Employers must combat the stigma around mental health in the workplace and encourage flexible working as part of measures to improve mental wellbeing for employees.
That was the message from the National Institute for Health and Clinical Excellence in guidance issued today to help cut the estimated 13.7 million working days lost in the UK each year through work-related mental health conditions.
The guidance said employers should integrate the promotion of mental wellbeing into all workplace policies and practices, including those related to employment rights and working conditions.
Tackle stigma and discrimination
Processes for job design, selection, recruitment, training, development and appraisal should reduce the potential for stigma and discrimination, while systems should be in place for assessing and monitoring wellbeing, such as staff surveys, it added.
Staff experiencing stress should be identified early and offered support, such as counselling, with primary care trusts and occupational health services helping to deliver this in smaller and medium-sized organisations, Nice said.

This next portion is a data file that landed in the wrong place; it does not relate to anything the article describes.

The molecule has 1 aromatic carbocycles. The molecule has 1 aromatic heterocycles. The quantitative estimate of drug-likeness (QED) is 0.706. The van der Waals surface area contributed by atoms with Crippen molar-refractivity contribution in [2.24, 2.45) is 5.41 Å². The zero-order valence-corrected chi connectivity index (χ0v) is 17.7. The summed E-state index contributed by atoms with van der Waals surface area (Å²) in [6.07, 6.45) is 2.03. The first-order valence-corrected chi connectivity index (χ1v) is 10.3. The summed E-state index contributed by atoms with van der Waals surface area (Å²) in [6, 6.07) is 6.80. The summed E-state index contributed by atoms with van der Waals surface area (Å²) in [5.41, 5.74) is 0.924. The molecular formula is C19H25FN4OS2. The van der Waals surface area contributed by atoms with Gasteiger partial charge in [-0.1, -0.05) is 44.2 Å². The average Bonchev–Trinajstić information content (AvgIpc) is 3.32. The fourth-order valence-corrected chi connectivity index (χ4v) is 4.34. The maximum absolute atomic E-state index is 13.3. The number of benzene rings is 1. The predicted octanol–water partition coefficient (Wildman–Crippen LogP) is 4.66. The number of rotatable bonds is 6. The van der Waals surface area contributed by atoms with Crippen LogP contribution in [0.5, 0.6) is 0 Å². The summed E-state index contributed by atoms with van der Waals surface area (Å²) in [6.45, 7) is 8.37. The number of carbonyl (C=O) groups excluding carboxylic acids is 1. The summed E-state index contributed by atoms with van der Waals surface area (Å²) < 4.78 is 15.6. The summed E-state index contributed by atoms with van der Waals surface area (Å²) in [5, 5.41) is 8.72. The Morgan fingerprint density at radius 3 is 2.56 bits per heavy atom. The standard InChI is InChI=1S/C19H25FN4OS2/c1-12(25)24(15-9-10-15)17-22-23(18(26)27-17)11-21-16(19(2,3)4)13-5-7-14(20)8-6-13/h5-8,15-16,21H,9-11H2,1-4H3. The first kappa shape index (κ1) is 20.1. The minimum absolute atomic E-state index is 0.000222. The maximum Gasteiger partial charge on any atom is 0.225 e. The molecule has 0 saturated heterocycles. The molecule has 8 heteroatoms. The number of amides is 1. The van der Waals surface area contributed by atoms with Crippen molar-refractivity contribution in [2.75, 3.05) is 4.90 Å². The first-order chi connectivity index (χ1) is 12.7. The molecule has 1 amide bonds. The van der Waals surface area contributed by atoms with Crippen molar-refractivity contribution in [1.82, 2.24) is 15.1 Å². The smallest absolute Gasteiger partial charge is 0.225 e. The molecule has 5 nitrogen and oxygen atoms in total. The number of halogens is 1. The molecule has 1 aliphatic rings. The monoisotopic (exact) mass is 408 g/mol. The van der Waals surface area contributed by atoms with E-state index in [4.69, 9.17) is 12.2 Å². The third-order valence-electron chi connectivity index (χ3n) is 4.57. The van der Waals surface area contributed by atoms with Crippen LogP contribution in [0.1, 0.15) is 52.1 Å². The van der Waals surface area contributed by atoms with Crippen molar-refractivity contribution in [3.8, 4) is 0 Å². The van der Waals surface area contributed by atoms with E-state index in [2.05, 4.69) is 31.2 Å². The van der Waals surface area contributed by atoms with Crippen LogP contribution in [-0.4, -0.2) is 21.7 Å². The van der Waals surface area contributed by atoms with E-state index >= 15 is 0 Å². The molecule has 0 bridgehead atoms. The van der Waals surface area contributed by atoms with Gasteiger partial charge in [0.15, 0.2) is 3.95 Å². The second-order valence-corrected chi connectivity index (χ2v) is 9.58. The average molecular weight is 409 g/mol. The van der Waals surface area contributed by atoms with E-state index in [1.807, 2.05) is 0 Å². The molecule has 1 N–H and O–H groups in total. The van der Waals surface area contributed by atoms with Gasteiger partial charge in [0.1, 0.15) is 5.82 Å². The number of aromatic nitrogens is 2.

It added flexible working could help enhance employees’ sense of control and promote job satisfaction, and managers should seek to accommodate appropriate requests from staff.
Strengthened role for line managers
The guidance also called for a strengthened role for line managers in promoting wellbeing through a supportive management style, and said this should be a factor in the recruitment, selection and training of managers.
Nice said that by following the recommendations an organisation with 1000 employees could save an estimated £250,000 a year through reduced absenteeism and increased performance.
The guidance was welcomed by mental health charity Rethink, which has developed a toolkit for councils and the civil service to help managers support their staff that it wants to extend to the private sector.
Policy manager Antonia Borneo said: “We urge employers to recognise that everyone has the potential to develop a mental illness and to challenge stigma in the workplace so that individuals feel they can be open about their mental health.
“We also want employers to realise that every mental health problem is different and reasonable adjustments need to be personal to each individual.”